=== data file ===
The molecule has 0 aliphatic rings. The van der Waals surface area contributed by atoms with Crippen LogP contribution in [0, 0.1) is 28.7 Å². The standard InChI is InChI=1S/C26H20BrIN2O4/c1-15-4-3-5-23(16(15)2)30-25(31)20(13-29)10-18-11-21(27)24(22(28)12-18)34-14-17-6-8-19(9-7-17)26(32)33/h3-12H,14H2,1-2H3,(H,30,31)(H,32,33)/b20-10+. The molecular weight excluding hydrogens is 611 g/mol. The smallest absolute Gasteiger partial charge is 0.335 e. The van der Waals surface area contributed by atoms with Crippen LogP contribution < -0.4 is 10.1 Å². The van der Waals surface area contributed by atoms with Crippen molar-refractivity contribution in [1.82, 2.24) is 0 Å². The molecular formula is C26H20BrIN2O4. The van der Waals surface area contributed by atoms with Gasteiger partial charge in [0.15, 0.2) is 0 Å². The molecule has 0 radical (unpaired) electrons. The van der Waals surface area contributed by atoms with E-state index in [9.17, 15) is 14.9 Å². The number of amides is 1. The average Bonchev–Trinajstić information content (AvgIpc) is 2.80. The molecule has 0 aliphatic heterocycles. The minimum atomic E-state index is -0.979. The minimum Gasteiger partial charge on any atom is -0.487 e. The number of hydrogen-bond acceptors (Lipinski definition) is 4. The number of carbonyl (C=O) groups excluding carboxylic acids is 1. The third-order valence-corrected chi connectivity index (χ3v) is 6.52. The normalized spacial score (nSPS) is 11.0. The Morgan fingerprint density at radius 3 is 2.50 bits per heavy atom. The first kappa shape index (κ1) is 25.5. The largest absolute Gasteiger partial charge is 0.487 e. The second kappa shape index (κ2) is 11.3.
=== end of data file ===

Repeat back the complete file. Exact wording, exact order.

The molecule has 0 aliphatic rings. The van der Waals surface area contributed by atoms with Crippen LogP contribution in [0, 0.1) is 28.7 Å². The standard InChI is InChI=1S/C26H20BrIN2O4/c1-15-4-3-5-23(16(15)2)30-25(31)20(13-29)10-18-11-21(27)24(22(28)12-18)34-14-17-6-8-19(9-7-17)26(32)33/h3-12H,14H2,1-2H3,(H,30,31)(H,32,33)/b20-10+. The molecular weight excluding hydrogens is 611 g/mol. The smallest absolute Gasteiger partial charge is 0.335 e. The van der Waals surface area contributed by atoms with Crippen LogP contribution < -0.4 is 10.1 Å². The van der Waals surface area contributed by atoms with Crippen molar-refractivity contribution in [1.82, 2.24) is 0 Å². The molecular formula is C26H20BrIN2O4. The van der Waals surface area contributed by atoms with Gasteiger partial charge in [0.15, 0.2) is 0 Å². The molecule has 0 radical (unpaired) electrons. The van der Waals surface area contributed by atoms with E-state index in [9.17, 15) is 14.9 Å². The number of amides is 1. The average Bonchev–Trinajstić information content (AvgIpc) is 2.80. The molecule has 0 aliphatic heterocycles. The minimum atomic E-state index is -0.979. The minimum Gasteiger partial charge on any atom is -0.487 e. The number of hydrogen-bond acceptors (Lipinski definition) is 4. The number of carbonyl (C=O) groups excluding carboxylic acids is 1. The third-order valence-corrected chi connectivity index (χ3v) is 6.52. The normalized spacial score (nSPS) is 11.0. The Morgan fingerprint density at radius 3 is 2.50 bits per heavy atom. The first kappa shape index (κ1) is 25.5. The largest absolute Gasteiger partial charge is 0.487 e. The second kappa shape index (κ2) is 11.3.